Imagine a devastating disease hitting our Pohutukawa and Manuka trees. The risk is real and gardeners are being asked to help prevent this happening.
The disease is myrtle rust, which has been detected in pohutukawa trees on Raoul Island 1,100 km north north-east of the North Island. This serious fungal disease is spread by wind and attacks plants of the myrtaceae family which includes New Zealand native pohutukawa, rata, kanuka, manuka and ramarama as well as garden plants such as eucalyptus, feijoa and guava.
While myrtle rust has not yet been detected on mainland New Zealand, the Ministry for Primary Industries is working with the Department of Conservation and industry groups to manage its spread.
Gardeners can help by looking out for symptoms on myrtaceae trees. What to look for: • Bright yellow powdery eruptions appearing on the underside of the leaf (young infection). • Bright yellow powdery eruptions on both sides of the leaf (mature infection). • Brown/grey rust pustules (older spores) can appear on older lesions. • Leaves may become buckled or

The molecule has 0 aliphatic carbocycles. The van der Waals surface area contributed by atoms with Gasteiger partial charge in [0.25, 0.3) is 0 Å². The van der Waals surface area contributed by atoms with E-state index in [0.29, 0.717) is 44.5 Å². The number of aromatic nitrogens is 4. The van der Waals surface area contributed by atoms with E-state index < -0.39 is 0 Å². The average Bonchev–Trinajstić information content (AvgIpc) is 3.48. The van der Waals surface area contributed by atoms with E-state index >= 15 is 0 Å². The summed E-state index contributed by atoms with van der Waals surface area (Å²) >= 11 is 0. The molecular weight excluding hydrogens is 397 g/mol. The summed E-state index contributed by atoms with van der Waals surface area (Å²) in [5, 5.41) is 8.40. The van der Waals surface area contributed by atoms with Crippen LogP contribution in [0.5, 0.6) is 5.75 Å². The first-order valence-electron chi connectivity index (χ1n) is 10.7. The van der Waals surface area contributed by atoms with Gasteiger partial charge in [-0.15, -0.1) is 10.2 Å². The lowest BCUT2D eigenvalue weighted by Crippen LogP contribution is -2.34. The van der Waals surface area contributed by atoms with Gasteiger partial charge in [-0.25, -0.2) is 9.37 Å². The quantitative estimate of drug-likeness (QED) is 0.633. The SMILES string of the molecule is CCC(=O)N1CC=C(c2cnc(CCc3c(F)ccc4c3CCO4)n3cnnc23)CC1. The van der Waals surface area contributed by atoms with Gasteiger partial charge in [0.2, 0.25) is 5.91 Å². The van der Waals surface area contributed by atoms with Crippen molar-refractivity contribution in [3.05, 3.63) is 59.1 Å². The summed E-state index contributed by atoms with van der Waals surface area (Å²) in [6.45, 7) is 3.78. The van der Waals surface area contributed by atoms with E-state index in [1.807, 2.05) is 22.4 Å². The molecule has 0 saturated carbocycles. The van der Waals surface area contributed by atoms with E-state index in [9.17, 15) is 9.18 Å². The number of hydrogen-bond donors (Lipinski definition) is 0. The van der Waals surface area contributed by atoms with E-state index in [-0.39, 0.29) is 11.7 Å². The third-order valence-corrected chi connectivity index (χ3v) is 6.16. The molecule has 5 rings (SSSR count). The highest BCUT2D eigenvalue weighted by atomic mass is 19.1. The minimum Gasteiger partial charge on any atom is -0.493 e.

twisted and die off.
If you think you have seen this fungal disease in New Zealand call MPI’s Exotic Pests and Diseases Hotline.
HOTLINE: 0800 80 99 66
Take a photo, and do not attempt to touch or collect samples as this may increase the spread of this disease. Myrtle rust can be transported on clothing and equipment. If you think you’ve come into contact with myrtle rust spores in New Zealand or overseas, please wash your clothes and clean your equipment such as boots and tools thoroughly. Rusts of this type are rare on many native species - any sighting should raise suspicion. FOR MORE INFORMATION GO TO www.mpi.govt.nz